by Rabbi Nussbaum
VOLUME 96 NUMBER 9
July 17, 2020
Tamuz 25, 5780
Candlelighting Time 8:08 PM
The nation was poised to enter into Israel and the tribes of Reuven and Gad approached Moshe with a proposal. They were enriched with flocks of sheep and they were in need of grazing areas. The nation had just defeated the lands of Sichon and Og and their respective countries were a treasure trove of grazing pastures. They wanted to forfeit their portion in Israel and instead receive their portion of land east of the Jordan. Moshe was incensed by their request and proceeded to lambaste them for following the example of the previous generation that had mutinied against going in to Israel and this led to an extended sojourn in the desert. How could they abandon their brothers and not join them in the battle to defeat the Canaanites? They responded in kind that, of course, if they were needed to combat the enemy they were willing and ready. Why did Moshe assume immediately that they had evil intent? Are we not obligated to judge our fellow man favorably until proven otherwise? Furthermore, the Midrash states since they took their portion of land first, they were the first to go in to exile. This is an astonishing insight. After all, the two tribes not only fought side by side with their brothers in the conquest of Israel, but additionally, they did not return home until the entire land of Israel was divided among the other tribes, a total of 14 years!
Malbim and Netziv explain that the level of sanctity east of the Jordan was essentially equivalent to that of mainland Israel. However, Ohr HaChaim points out that there was a fundamental difference between the two areas. The land of Israel was specifically given to the nation to settle in and therefore be close to Hashem. Although the areas of Sichon and Og were captured by the entire nation by the explicit directive of Hashem, still it was not tantamount to Israel proper. Having this in mind, we must wonder why indeed did these tribes opt for a second rate place of dwelling when they could have had the best!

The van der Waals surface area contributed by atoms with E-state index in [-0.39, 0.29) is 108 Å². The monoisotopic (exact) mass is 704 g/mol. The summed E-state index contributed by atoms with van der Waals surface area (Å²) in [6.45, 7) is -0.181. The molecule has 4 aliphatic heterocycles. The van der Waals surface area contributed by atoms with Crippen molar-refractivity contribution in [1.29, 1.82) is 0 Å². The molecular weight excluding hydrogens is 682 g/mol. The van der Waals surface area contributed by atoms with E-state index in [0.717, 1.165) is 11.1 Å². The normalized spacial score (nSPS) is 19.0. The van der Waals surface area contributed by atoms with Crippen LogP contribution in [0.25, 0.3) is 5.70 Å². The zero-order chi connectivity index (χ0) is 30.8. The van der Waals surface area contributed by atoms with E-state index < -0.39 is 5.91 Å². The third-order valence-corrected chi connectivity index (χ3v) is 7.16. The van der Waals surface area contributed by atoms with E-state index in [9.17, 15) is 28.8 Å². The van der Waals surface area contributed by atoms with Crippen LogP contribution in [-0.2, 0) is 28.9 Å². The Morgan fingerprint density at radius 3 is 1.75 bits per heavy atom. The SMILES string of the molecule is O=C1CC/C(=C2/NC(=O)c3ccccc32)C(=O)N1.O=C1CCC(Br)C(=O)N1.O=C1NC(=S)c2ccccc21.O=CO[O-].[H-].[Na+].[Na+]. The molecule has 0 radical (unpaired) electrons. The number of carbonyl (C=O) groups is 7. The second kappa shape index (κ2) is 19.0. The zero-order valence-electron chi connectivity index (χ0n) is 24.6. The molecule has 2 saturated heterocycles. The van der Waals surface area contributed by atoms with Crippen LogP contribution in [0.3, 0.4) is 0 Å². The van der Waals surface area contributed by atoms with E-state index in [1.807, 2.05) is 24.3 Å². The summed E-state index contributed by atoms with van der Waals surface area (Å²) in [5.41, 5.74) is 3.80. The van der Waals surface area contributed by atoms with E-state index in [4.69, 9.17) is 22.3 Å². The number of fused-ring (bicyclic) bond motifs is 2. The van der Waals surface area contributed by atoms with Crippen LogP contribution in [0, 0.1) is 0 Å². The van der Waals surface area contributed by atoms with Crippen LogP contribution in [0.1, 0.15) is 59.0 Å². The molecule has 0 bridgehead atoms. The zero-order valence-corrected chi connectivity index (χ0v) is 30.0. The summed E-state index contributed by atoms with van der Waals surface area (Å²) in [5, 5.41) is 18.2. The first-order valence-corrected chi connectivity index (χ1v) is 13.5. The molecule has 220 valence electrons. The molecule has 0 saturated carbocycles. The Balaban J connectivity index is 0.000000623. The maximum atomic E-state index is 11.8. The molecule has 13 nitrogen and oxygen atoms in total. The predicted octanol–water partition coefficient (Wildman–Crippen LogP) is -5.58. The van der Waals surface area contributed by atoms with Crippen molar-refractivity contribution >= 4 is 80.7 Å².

The answer to that question defines Moshe’s harsh response to their request. The Land of Israel is a great place, but, there are also other factors in life to consider, such as making a living. Even though they would have had the blessings of the land of Israel and they certainly would have prospered there as well, the glitter of gold caught their eyes. The Midrash terms them as fools due to this decision. And as the dialogue between Moshe and the tribes continues, this point is clearly born out. They acceded to Moshe’s demand to go in to battle with the rest of the nation and they would build corrals for their sheep and homes for their families. They placed an emphasis upon their material possessions making sure to protect them first. Then they would care for their families. Clearly, their priorities were not well adjusted and Moshe reprimanded them for this. He stressed that first you must arrange housing for your families and then build a place for the sheep. Not only did Moshe accurately detect their passion for money, but they admittedly stated this in their conversation with Moshe.
With this in mind, we can clearly understand the Midrash that they were the first to exile. Israel with all of its internal beauty and holiness did not attract them as did shining currency. And this was their eventual downfall since they promoted the material and physical aspect of one’s life pursuit over the more significant desire to elevate the soul, the neshama, the true essence of the individual. This debased theme to life had long-lasting detrimental effects on their viability in Israel. The attraction of less epochal matters corrupted their thinking and their entire lifestyle. When we invest in an approach to life, we must consider the short and even more so long range potentials of our decision.
A BYTE FOR SHABBOS
The Torah warns us not to admire or support the murderer in any way, shape or form. Encouraging those who rebel against Hashem destroys the very fabric of purity that our nation is based upon. CHOFETZ CHAIM